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Shopify Sees Future of eCommerce in Retail

“Retail is not the same. Shopify is enabling merchants to do everything, from anywhere.”
- Lynsey Thorton, Shopify Director of User Experience Design at Unite 2017 Conference

Shopify’s newest product announcement by Satish Kanwar, VP of Product, can be described as their certainty of eCommerce and retail becoming one. The Chip & Swipe Reader will boost in-person selling for the eCommerce platform’s over 375,000 partner shopping sites:

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eBay CEO: We’re Seeing The End of Retail As We Know It

UPDATE: After years of huge losses and store closings, Sears warned investors that it has “substantial doubt” it will stay in business. Sears also owns Kmart.

As noted here recently, the well-established retail giants have seen significant loses the past few years. This downward trend hit a breaking point at the close of the holiday shopping season in a way that will very likely alter the retail industry this year and forever.

“The fourth quarter of last holiday season was a really important moment,” eBay CEO Devin Wenig told CNBC’s “Closing Bell” from the Shoptalk Conference in Las Vegas. “I think it was an inflection point where that was the end of retail as we know it. And I do think the restructuring of this industry is going to happen faster than a lot of people think…. the fourth quarter is the moment that people will look back on and say, ‘That’s when the current structure of the industry was irretrievable.’”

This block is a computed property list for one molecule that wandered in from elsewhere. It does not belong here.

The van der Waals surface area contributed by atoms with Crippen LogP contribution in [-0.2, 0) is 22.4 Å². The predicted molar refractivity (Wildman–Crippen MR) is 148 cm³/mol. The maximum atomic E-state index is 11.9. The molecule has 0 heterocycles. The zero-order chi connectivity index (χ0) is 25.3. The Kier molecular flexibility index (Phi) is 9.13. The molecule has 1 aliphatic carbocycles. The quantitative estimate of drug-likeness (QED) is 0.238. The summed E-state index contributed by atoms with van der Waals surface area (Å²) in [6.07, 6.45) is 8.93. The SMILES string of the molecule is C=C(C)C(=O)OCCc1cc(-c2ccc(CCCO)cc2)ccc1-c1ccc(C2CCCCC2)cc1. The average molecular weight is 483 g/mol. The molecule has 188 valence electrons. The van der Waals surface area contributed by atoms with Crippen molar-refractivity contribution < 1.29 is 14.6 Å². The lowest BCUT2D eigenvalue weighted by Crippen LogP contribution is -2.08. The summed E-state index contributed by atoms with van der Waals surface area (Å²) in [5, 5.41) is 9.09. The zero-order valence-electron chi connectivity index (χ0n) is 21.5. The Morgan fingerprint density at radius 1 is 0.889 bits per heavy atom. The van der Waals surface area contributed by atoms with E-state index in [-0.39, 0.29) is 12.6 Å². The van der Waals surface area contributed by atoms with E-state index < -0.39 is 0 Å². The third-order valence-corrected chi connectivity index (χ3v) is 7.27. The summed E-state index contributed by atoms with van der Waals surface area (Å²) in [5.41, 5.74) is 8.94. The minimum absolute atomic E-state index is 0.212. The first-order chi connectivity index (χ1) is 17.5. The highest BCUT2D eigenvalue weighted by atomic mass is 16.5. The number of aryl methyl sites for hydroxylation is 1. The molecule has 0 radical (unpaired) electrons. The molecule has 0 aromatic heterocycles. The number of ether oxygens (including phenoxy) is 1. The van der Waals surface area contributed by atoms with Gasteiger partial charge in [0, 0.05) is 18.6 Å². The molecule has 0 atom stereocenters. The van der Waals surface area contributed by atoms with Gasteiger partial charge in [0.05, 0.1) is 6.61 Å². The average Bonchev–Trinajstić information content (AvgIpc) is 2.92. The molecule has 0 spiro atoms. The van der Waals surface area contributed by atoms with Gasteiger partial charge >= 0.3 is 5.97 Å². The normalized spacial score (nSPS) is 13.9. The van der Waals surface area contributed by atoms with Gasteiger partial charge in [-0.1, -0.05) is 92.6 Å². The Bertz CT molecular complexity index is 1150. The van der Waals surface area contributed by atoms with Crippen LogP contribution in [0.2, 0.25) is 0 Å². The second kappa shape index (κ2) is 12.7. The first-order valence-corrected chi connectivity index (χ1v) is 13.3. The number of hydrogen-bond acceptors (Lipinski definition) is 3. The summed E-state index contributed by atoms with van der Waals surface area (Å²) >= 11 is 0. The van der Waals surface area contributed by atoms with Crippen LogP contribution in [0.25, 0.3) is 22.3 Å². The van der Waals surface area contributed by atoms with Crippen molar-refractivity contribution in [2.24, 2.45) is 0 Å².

Wening continues, “I’m not sure all the retailers are going to even make it, in a healthy economy, to this holiday season,” Wenig said. “And I do think you are going to see drastic changes in store footprints and what stores do.”

While the eCommerce industry saw another record holiday shopping season with gains over the previous year, retailers including JCPenny, Macy’s, HHGregg and Sears have announced a large number of stores closings.

Wenig said he doesn’t think stores are completely going away, but that stores must be a “mini distribution center” to succeed.

“I think the complete death of stores has been greatly exaggerated,” Wenig said. “The consumer wants stores. The entire world will not be online. But there are both capacity and utility issues in retail. People don’t like poor store experiences.”

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eCommerce Has Just Conquered Another Retail Giant

Due to what has been coined as The Amazon Effect, 61 year old electronic retail behemoth H.H. Gregg is expected to file for Chapter 11 bankruptcy this week. After announcing last week the closing 40% of it’s retail locations (88 mega-stores) and 3 distribution centers for profitability restructuring purposes, sources close to the matter said that the filing is days away.

As Nasdaq outlined this morning, HHGregg’s 24% sales plunge in the holiday quarter, compared to Amazon’s 22% rise, is yet another indicator of how Amazon’s multi-channel eCommerce strategy fits perfectly into consumers’ needs and spending habits.